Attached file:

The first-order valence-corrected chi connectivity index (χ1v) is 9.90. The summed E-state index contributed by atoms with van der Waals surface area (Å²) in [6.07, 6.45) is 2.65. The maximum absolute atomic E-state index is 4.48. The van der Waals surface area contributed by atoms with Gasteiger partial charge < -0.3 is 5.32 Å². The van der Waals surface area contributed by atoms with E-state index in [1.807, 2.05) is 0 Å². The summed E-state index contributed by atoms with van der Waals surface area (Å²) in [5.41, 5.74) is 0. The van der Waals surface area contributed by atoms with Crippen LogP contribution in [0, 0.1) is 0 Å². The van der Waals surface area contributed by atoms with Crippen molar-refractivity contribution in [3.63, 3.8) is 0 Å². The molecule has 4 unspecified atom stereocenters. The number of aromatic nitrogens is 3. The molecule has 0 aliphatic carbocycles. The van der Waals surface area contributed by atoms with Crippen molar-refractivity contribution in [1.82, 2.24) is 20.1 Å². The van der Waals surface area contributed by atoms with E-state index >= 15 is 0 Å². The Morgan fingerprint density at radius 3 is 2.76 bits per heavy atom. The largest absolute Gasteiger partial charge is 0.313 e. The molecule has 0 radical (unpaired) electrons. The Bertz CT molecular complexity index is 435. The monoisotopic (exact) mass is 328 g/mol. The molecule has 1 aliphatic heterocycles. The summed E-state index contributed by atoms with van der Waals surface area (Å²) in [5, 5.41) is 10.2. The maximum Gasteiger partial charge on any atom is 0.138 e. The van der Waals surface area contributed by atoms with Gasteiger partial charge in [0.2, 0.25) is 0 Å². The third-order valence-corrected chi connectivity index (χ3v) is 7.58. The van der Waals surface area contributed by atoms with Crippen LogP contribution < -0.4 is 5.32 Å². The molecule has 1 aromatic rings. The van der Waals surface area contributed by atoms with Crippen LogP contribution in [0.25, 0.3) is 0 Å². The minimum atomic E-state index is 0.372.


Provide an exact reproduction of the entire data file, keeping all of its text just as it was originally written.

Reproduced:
The first-order valence-corrected chi connectivity index (χ1v) is 9.90. The summed E-state index contributed by atoms with van der Waals surface area (Å²) in [6.07, 6.45) is 2.65. The maximum absolute atomic E-state index is 4.48. The van der Waals surface area contributed by atoms with Gasteiger partial charge < -0.3 is 5.32 Å². The van der Waals surface area contributed by atoms with E-state index in [1.807, 2.05) is 0 Å². The summed E-state index contributed by atoms with van der Waals surface area (Å²) in [5.41, 5.74) is 0. The van der Waals surface area contributed by atoms with Crippen LogP contribution in [0, 0.1) is 0 Å². The van der Waals surface area contributed by atoms with Crippen molar-refractivity contribution in [3.63, 3.8) is 0 Å². The molecule has 4 unspecified atom stereocenters. The number of aromatic nitrogens is 3. The molecule has 0 aliphatic carbocycles. The van der Waals surface area contributed by atoms with Crippen molar-refractivity contribution in [1.82, 2.24) is 20.1 Å². The van der Waals surface area contributed by atoms with E-state index >= 15 is 0 Å². The Morgan fingerprint density at radius 3 is 2.76 bits per heavy atom. The largest absolute Gasteiger partial charge is 0.313 e. The molecule has 0 radical (unpaired) electrons. The Bertz CT molecular complexity index is 435. The monoisotopic (exact) mass is 328 g/mol. The molecule has 1 aliphatic heterocycles. The summed E-state index contributed by atoms with van der Waals surface area (Å²) in [5, 5.41) is 10.2. The maximum Gasteiger partial charge on any atom is 0.138 e. The van der Waals surface area contributed by atoms with Gasteiger partial charge in [0.2, 0.25) is 0 Å². The third-order valence-corrected chi connectivity index (χ3v) is 7.58. The van der Waals surface area contributed by atoms with Crippen LogP contribution < -0.4 is 5.32 Å². The molecule has 1 aromatic rings. The van der Waals surface area contributed by atoms with Crippen LogP contribution in [0.25, 0.3) is 0 Å². The minimum atomic E-state index is 0.372.